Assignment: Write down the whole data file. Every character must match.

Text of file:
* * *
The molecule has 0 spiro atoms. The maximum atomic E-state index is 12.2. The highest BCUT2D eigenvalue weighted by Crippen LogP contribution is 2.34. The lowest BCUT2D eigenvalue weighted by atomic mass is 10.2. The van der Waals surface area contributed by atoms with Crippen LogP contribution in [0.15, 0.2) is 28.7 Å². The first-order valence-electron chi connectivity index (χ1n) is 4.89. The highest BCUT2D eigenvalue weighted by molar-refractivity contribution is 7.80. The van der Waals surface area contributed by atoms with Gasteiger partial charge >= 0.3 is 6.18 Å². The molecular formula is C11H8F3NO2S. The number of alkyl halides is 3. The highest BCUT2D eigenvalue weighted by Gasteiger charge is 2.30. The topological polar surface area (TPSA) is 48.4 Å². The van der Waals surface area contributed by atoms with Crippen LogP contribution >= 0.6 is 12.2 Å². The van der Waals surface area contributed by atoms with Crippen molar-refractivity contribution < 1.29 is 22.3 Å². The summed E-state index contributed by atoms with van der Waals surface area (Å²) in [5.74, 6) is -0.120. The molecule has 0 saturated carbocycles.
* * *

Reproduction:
The molecule has 0 spiro atoms. The maximum atomic E-state index is 12.2. The highest BCUT2D eigenvalue weighted by Crippen LogP contribution is 2.34. The lowest BCUT2D eigenvalue weighted by atomic mass is 10.2. The van der Waals surface area contributed by atoms with Crippen LogP contribution in [0.15, 0.2) is 28.7 Å². The first-order valence-electron chi connectivity index (χ1n) is 4.89. The highest BCUT2D eigenvalue weighted by molar-refractivity contribution is 7.80. The van der Waals surface area contributed by atoms with Gasteiger partial charge >= 0.3 is 6.18 Å². The molecular formula is C11H8F3NO2S. The number of alkyl halides is 3. The highest BCUT2D eigenvalue weighted by Gasteiger charge is 2.30. The topological polar surface area (TPSA) is 48.4 Å². The van der Waals surface area contributed by atoms with Crippen LogP contribution >= 0.6 is 12.2 Å². The van der Waals surface area contributed by atoms with Crippen molar-refractivity contribution < 1.29 is 22.3 Å². The summed E-state index contributed by atoms with van der Waals surface area (Å²) in [5.74, 6) is -0.120. The molecule has 0 saturated carbocycles.